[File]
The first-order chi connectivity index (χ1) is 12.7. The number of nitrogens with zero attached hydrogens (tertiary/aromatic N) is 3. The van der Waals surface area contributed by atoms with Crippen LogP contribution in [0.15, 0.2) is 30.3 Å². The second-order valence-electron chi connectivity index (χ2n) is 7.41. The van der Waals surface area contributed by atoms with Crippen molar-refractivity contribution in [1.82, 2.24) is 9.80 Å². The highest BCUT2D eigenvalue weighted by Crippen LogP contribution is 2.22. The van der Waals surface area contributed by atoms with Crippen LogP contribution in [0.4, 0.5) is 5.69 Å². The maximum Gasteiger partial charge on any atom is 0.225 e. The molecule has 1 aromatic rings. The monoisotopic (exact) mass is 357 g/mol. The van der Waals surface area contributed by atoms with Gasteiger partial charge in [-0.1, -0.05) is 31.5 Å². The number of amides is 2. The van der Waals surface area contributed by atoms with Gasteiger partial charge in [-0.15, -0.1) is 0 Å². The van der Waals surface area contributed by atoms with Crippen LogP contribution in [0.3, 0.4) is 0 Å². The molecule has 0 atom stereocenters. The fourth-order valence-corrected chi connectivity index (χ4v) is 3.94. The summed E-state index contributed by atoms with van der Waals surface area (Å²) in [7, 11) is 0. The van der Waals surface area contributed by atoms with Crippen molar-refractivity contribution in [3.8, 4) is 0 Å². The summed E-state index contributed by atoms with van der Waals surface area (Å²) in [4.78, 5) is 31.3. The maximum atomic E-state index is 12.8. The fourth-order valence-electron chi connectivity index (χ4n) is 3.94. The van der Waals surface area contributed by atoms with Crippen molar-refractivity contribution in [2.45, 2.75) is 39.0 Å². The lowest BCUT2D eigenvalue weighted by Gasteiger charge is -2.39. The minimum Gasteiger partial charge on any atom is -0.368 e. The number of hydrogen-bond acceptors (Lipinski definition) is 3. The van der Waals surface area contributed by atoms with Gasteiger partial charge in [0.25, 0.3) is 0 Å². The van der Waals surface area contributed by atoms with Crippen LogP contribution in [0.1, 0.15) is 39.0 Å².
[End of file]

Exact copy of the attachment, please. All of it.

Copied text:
The first-order chi connectivity index (χ1) is 12.7. The number of nitrogens with zero attached hydrogens (tertiary/aromatic N) is 3. The van der Waals surface area contributed by atoms with Crippen LogP contribution in [0.15, 0.2) is 30.3 Å². The second-order valence-electron chi connectivity index (χ2n) is 7.41. The van der Waals surface area contributed by atoms with Crippen molar-refractivity contribution in [1.82, 2.24) is 9.80 Å². The highest BCUT2D eigenvalue weighted by Crippen LogP contribution is 2.22. The van der Waals surface area contributed by atoms with Crippen LogP contribution in [0.4, 0.5) is 5.69 Å². The maximum Gasteiger partial charge on any atom is 0.225 e. The molecule has 1 aromatic rings. The monoisotopic (exact) mass is 357 g/mol. The van der Waals surface area contributed by atoms with Gasteiger partial charge in [-0.1, -0.05) is 31.5 Å². The number of amides is 2. The van der Waals surface area contributed by atoms with Gasteiger partial charge in [-0.15, -0.1) is 0 Å². The van der Waals surface area contributed by atoms with Crippen LogP contribution in [0.3, 0.4) is 0 Å². The molecule has 0 atom stereocenters. The fourth-order valence-corrected chi connectivity index (χ4v) is 3.94. The summed E-state index contributed by atoms with van der Waals surface area (Å²) in [7, 11) is 0. The van der Waals surface area contributed by atoms with Crippen molar-refractivity contribution in [3.8, 4) is 0 Å². The summed E-state index contributed by atoms with van der Waals surface area (Å²) in [4.78, 5) is 31.3. The maximum atomic E-state index is 12.8. The fourth-order valence-electron chi connectivity index (χ4n) is 3.94. The van der Waals surface area contributed by atoms with Crippen molar-refractivity contribution in [2.45, 2.75) is 39.0 Å². The lowest BCUT2D eigenvalue weighted by Gasteiger charge is -2.39. The minimum Gasteiger partial charge on any atom is -0.368 e. The number of hydrogen-bond acceptors (Lipinski definition) is 3. The van der Waals surface area contributed by atoms with Gasteiger partial charge in [0.25, 0.3) is 0 Å². The van der Waals surface area contributed by atoms with Crippen LogP contribution in [0.1, 0.15) is 39.0 Å².